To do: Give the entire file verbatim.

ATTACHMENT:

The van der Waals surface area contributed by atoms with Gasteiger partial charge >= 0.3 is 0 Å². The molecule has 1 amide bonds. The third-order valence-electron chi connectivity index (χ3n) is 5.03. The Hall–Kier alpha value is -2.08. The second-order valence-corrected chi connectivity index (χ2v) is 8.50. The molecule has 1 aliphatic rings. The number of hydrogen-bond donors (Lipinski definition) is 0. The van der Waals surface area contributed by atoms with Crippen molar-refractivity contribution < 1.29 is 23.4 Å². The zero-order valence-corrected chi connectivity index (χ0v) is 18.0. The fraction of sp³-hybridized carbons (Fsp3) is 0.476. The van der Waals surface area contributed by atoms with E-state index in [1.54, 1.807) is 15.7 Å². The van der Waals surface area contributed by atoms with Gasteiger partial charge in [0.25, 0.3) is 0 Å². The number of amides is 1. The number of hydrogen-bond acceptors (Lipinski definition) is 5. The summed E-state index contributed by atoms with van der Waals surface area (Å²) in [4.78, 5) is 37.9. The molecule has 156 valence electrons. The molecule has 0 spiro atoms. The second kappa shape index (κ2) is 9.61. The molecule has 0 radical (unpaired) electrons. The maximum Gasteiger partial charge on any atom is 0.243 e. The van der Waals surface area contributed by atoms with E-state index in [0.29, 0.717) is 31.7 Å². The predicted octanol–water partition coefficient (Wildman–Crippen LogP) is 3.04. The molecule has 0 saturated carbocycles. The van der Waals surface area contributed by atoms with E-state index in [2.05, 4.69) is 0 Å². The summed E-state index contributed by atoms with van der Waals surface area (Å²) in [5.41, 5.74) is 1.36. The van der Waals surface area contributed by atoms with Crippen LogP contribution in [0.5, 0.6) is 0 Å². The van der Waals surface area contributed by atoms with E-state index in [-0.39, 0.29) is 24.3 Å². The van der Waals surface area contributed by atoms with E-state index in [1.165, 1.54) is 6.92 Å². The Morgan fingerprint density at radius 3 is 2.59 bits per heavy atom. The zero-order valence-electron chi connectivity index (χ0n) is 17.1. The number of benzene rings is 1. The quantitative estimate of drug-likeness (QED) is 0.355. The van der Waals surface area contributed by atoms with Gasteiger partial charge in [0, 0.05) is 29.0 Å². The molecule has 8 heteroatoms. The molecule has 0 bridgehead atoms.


The van der Waals surface area contributed by atoms with Gasteiger partial charge >= 0.3 is 0 Å². The molecule has 1 amide bonds. The third-order valence-electron chi connectivity index (χ3n) is 5.03. The Hall–Kier alpha value is -2.08. The second-order valence-corrected chi connectivity index (χ2v) is 8.50. The molecule has 1 aliphatic rings. The number of hydrogen-bond donors (Lipinski definition) is 0. The van der Waals surface area contributed by atoms with Crippen molar-refractivity contribution < 1.29 is 23.4 Å². The zero-order valence-corrected chi connectivity index (χ0v) is 18.0. The fraction of sp³-hybridized carbons (Fsp3) is 0.476. The van der Waals surface area contributed by atoms with E-state index in [1.54, 1.807) is 15.7 Å². The van der Waals surface area contributed by atoms with Gasteiger partial charge in [0.25, 0.3) is 0 Å². The number of amides is 1. The number of hydrogen-bond acceptors (Lipinski definition) is 5. The summed E-state index contributed by atoms with van der Waals surface area (Å²) in [4.78, 5) is 37.9. The molecule has 156 valence electrons. The molecule has 0 spiro atoms. The second kappa shape index (κ2) is 9.61. The molecule has 0 radical (unpaired) electrons. The maximum Gasteiger partial charge on any atom is 0.243 e. The van der Waals surface area contributed by atoms with E-state index in [0.29, 0.717) is 31.7 Å². The predicted octanol–water partition coefficient (Wildman–Crippen LogP) is 3.04. The molecule has 0 saturated carbocycles. The van der Waals surface area contributed by atoms with E-state index in [2.05, 4.69) is 0 Å². The summed E-state index contributed by atoms with van der Waals surface area (Å²) in [5.41, 5.74) is 1.36. The van der Waals surface area contributed by atoms with Crippen LogP contribution in [0.5, 0.6) is 0 Å². The van der Waals surface area contributed by atoms with E-state index in [-0.39, 0.29) is 24.3 Å². The van der Waals surface area contributed by atoms with E-state index in [1.165, 1.54) is 6.92 Å². The Morgan fingerprint density at radius 3 is 2.59 bits per heavy atom. The zero-order valence-electron chi connectivity index (χ0n) is 17.1. The number of benzene rings is 1. The quantitative estimate of drug-likeness (QED) is 0.355. The van der Waals surface area contributed by atoms with Gasteiger partial charge in [0, 0.05) is 29.0 Å². The molecule has 8 heteroatoms. The molecule has 0 bridgehead atoms.